On Immersion: Gameplay vs Story

I have been working on my Thesis for the past month, so the lack of updates on my end is due to it. However, I have chose to take a short pause and share a bit of the thoughts that appeared in my head, regarding the topic I am writing on, Video Game Immersion. Immersion can be achieved in a number of ways, however not a single individual thing will create full immersion on its own.


While the Oculus Rift introduces higher levels of visual immersion video games have thus far shown that we do not need full visual immersion to be (and feel) immersed in a game.

Immersion in Video Games: Story vs Gameplay

For example, Minecraft does not have a story yet it’s gameplay mechanics allow it to be immersive. You focus on a specific task, set by yourself, and you focus on it. A game focused around multiplayer, such as Battlefield 3, does not need a story explaining why the US is fighting against Russia. You will not be capturing control points asking yourself the question, “Why are we here?”, you came here to have some fun, and that will be the main focus. On the other end of the “spectrum” (though it is not a spectrum) are the story based games. An RPG could not be considered an RPG if it did not propose an interesting setting, with a story and plot that would drag us in and keep us there. If you took out the whole story and plot from Skyrim, also deleting any fluff (books, etc.) it would play like Minecraft. You might set yourself a goal of collecting all the dragonborn powers, but why you have them, how you practice, etc. would be left unexplained. Skyrim would be much less of a game if not for all the writing put into it.

We could say that the key to a successful game is a balance between story and gameplay, and in many cases that is the case. A game does not always need the best possible graphics or sound, they just have to work smoothly. Immersion, as a collection of all the game’s different elements, needs a steady and constant flow. What breaks immersion for a person will differ in each case. While no clear example comes to mind right now, there were games where the mechanics would be good but something about the story would be “off”. An apt comparison to such video games would be action packed movies, with plenty of special effects, yet a story that did not add up or was simply too unbelievable. While we might enjoy the mechanics, the story will drag us away from our immersion, simply because it will be pointing its own mistakes straight at us.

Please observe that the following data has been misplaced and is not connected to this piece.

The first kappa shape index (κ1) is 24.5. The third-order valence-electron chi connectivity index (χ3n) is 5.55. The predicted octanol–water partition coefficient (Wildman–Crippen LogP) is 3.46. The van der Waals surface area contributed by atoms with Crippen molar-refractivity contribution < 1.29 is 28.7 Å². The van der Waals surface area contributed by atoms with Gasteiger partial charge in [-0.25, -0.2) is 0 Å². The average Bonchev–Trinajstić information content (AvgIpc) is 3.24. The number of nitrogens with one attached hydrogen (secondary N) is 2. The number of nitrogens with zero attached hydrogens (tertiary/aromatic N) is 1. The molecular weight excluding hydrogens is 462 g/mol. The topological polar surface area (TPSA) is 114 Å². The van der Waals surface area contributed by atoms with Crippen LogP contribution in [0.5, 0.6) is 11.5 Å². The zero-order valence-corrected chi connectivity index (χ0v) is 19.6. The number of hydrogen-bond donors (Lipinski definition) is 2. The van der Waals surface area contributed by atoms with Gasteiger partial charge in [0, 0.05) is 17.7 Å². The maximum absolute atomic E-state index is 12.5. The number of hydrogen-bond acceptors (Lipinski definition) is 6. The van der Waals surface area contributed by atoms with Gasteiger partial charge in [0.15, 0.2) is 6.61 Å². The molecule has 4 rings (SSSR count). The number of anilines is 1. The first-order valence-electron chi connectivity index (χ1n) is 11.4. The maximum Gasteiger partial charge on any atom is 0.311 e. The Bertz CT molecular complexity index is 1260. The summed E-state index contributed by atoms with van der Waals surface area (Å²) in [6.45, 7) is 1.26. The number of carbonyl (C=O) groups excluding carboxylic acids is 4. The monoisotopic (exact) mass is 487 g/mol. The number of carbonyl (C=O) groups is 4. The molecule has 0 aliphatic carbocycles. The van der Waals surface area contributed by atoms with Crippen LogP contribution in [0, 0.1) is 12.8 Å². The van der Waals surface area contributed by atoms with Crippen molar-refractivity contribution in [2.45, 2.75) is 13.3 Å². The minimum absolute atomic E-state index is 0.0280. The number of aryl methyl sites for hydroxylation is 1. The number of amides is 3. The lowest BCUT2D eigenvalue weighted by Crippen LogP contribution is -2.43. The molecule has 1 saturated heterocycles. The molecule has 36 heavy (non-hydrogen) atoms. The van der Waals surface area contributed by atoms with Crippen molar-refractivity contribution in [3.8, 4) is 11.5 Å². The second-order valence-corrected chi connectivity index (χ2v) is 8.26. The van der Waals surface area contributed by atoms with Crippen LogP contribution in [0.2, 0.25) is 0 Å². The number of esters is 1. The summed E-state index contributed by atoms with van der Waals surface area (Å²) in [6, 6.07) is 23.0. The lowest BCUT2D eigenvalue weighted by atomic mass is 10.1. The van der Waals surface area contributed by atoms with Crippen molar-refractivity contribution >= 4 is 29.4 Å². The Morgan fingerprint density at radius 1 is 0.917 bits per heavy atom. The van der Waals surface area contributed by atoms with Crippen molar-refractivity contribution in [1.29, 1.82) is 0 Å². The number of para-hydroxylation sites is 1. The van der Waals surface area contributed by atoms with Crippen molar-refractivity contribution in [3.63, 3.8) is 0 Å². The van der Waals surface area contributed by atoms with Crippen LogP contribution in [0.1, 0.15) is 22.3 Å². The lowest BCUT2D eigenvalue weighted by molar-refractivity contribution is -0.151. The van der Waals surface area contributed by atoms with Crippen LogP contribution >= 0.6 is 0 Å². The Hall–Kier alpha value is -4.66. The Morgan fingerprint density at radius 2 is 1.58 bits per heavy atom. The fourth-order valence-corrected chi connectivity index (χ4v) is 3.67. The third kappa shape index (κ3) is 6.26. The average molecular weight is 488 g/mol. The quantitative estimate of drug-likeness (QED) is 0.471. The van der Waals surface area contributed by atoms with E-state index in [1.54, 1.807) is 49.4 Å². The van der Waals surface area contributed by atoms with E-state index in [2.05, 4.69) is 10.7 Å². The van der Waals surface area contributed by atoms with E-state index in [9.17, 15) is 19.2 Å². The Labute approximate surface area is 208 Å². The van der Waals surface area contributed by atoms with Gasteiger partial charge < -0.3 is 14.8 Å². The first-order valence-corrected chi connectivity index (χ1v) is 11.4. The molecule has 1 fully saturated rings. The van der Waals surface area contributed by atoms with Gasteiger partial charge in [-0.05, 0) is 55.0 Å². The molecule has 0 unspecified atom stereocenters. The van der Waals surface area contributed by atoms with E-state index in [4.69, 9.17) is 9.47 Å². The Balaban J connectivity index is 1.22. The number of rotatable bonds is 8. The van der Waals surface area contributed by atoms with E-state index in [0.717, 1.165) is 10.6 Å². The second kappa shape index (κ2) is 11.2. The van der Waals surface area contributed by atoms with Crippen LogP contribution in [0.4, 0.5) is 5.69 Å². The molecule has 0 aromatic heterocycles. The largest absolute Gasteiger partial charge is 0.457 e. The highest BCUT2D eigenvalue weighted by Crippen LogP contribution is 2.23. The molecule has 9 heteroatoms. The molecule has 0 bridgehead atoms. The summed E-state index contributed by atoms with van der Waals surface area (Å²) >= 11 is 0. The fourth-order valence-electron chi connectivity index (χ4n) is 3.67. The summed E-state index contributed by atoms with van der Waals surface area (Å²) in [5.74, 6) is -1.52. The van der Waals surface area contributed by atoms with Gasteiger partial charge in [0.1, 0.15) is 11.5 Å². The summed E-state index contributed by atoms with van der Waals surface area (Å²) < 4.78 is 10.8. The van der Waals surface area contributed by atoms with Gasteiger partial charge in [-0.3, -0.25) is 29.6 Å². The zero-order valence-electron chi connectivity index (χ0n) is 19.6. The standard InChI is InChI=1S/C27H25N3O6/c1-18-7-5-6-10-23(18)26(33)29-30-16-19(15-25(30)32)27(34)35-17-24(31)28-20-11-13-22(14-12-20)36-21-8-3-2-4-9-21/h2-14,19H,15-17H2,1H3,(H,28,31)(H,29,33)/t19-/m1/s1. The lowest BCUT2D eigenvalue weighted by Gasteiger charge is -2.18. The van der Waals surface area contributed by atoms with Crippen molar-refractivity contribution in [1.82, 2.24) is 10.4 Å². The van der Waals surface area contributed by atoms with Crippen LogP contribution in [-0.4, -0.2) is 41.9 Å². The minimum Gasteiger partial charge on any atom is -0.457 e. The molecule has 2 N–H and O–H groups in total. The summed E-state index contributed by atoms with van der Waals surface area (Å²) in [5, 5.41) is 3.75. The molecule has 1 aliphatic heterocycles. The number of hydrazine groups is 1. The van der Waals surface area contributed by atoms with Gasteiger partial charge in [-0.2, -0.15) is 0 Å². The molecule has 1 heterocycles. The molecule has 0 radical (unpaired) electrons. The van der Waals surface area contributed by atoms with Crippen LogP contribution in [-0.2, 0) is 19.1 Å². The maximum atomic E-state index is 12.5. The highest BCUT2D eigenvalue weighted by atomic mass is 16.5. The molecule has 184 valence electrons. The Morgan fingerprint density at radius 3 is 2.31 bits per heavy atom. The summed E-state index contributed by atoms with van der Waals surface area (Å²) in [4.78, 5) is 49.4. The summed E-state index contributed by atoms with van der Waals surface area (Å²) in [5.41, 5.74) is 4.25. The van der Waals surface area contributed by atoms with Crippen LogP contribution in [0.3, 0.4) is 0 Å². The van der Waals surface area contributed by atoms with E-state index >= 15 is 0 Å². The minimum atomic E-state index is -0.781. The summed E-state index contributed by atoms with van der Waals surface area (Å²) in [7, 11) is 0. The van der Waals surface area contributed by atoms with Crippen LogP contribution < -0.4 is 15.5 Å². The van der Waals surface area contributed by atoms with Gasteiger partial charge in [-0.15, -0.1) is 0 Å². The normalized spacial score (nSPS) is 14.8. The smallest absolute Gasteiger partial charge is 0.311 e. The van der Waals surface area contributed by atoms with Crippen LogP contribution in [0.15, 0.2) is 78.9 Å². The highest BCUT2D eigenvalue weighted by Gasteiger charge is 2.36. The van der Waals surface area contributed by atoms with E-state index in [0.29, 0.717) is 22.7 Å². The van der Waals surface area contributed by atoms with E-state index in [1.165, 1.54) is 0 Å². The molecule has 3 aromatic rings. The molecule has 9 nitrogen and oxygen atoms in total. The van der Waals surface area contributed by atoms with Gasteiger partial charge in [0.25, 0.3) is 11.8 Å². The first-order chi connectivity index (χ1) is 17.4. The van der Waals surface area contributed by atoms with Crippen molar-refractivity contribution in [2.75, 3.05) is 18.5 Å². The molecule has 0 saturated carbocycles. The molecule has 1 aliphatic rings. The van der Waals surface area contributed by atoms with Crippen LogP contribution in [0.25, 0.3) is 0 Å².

A similar comparison I can think of now, that happened to me just today, was in Payday 2. As I was holding a bank window I saw a taser, hiding behind a car, on the other end of the street. I began firing and I managed to take him out easilly. However, a graphical glitch happened and his body began deforming and jumping around like a funky octopus and instead of focusing on the actual game, and wondering when will the vault door open I was admiring an unintentional fireworks display, wondering “WTF?”. When something like that happens once in a while it’s fine. However, when it happens constantly your Immersion could crumble, leaving you with a sour after-taste.

A very recent physical example of that would be a review (and a few vid eos) by Angry Joe showing the numerous graphical bugs, glitches and worthless AI on release date. I do not know in what state is the game now but I imagine that playing a game with so many problems would ruin any sense of immersion you might had expected from it. You are no longer a proud Roman general, leading your legion at a host of barbarians. You are watching the AI go ape-balls, and you have no idea whether you should laugh or cry.

Any game developer would tell you that Immersion is a sum of different parts of a video game. The Graphics, the Sounds, the Story and the Gameplay. There are, of course, sub-elements to what makes a Video Game immersive but to answer this post’s title, there is no “VS” when it comes to Gameplay and Story, you need both, to a certain degree, or at least you have to make sure that neither one of them under-performs to the point where your only strength (gameplay or story) cannot cover a game’s mistakes.

While we could talk about perspective, such as the difference between strategy games, First-Person shooters or isometric play a lot depends on the game’s mechanics and the focus of the game. Task-based immersion is also present, and is associated with strategy games. Here the immersion is not based on perspective (looking through the commander’s eyes) but instead you focus on a specific task. This is similar to what we have in Minecraft, where you focus on a task, and while you operate from a first person perspective you might as well be looking at your building site from a strategic perspective and have (perhaps) an infinite number of blocks and the feeling would be the same. Of course, one might be more challenging than the other but it all boils down to the “task” and how to complete it. If the game mechanics are sound the perspective of your character, or the type of control, is not important.